September 1, 2011, 4:44 PM

Amazon bargains on taxes

Amazon wants to avoid a California tax by building warehouses.

Paul Demery

Managing Editor, B2B E-commerce

Lead Photo

As some California lawmakers seek to block a referendum on the state’s new Internet sales tax law, Amazon.com Inc. is offering to spend $500 million over the next few years to build and staff several distribution centers in the state. In return, Amazon expects California to exempt it from having to collect sales tax until some time in 2014, state officials say.

George Runner, a Republican who is a member of the California Board of Equalization, which oversees tax collection for the state, says Amazon’s offer addresses the most important economic issue facing the state. “The key issue is job creation,” he says.

But other state officials who oppose tax breaks for online retailers have given the offer a cool reception, noting that the state stands to lose about $200 million a year in uncollected sales tax.

Bill Dombrowski, president and CEO of the California Retailers Association, which represents about 100 large multichannel retailers, says all bricks-and-mortar retailers in the state have been losing business to out-of-state web-only retailers because of the sales tax advantage online retailers have enjoyed. “We’re losing 18,000 jobs a year, which could rise to 34,000 by 2013,” he says. “That’s a lot of empty stores.”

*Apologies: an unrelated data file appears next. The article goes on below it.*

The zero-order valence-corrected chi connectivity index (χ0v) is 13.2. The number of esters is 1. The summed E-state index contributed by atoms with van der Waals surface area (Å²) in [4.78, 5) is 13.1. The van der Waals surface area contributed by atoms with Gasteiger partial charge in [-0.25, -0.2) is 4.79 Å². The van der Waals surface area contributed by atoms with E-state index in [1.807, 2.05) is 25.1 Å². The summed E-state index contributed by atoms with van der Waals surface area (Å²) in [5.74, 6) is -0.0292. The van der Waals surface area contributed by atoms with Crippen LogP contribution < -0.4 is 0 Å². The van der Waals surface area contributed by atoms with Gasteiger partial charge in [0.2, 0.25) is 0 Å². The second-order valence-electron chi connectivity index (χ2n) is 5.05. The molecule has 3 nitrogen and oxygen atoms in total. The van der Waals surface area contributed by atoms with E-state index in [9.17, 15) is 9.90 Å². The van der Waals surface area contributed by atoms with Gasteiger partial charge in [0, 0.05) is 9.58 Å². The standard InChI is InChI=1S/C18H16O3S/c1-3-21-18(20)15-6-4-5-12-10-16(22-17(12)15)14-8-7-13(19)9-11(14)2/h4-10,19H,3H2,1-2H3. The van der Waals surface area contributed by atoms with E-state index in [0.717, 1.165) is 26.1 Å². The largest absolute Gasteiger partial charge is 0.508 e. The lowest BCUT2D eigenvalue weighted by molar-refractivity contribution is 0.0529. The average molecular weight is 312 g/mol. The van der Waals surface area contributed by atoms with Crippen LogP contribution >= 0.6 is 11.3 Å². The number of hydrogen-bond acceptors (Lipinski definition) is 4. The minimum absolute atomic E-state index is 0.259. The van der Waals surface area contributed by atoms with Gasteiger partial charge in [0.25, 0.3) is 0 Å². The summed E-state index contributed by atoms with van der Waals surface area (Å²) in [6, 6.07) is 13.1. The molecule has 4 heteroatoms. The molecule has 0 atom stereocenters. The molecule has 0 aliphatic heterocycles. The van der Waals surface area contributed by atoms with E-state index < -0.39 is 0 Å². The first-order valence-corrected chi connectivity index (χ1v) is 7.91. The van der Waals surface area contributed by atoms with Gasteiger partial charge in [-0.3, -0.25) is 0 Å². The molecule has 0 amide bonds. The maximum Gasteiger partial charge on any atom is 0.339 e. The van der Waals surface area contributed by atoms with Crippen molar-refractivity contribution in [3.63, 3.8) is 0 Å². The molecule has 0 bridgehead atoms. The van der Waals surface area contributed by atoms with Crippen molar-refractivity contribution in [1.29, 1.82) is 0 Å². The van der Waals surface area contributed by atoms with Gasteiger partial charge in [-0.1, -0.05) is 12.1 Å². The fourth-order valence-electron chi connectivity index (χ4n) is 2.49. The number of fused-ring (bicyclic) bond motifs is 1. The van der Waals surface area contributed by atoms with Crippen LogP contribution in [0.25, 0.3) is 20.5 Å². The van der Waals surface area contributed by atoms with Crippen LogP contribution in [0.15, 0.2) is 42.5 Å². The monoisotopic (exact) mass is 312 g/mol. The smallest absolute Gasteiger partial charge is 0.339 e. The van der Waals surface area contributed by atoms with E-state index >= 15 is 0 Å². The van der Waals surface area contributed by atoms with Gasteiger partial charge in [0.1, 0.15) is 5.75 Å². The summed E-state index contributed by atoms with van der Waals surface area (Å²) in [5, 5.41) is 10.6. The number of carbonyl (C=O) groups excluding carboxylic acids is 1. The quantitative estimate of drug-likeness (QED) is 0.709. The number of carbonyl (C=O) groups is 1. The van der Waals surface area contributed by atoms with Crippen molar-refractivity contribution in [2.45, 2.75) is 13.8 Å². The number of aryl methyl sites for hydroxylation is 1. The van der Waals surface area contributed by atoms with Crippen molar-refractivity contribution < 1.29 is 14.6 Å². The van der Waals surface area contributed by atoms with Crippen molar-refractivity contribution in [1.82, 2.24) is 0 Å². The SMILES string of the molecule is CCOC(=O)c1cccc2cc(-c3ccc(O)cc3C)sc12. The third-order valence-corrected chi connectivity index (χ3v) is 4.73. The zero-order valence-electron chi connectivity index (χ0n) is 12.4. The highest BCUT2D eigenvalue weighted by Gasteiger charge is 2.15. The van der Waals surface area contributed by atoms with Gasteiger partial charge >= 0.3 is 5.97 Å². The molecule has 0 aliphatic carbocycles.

Amazon’s offer coincides with an ongoing attempt in the California Legislature to vote again on a modified version of the legislation that passed in June requiring out-of-state Internet retailers to collect sales tax from California customers if the retailers have an in-state physical presence. California state legislators who support the new sales tax law hope the second vote on the Internet sales tax law, now labeled AB 155, will result in a two-thirds margin in favor of the tax. Passage of the so-called urgency bill by a two-thirds majority would prevent the state from including on the ballot next year a popular referendum to let voters decide whether the law should be repealed, says Runner, who is a former state senator.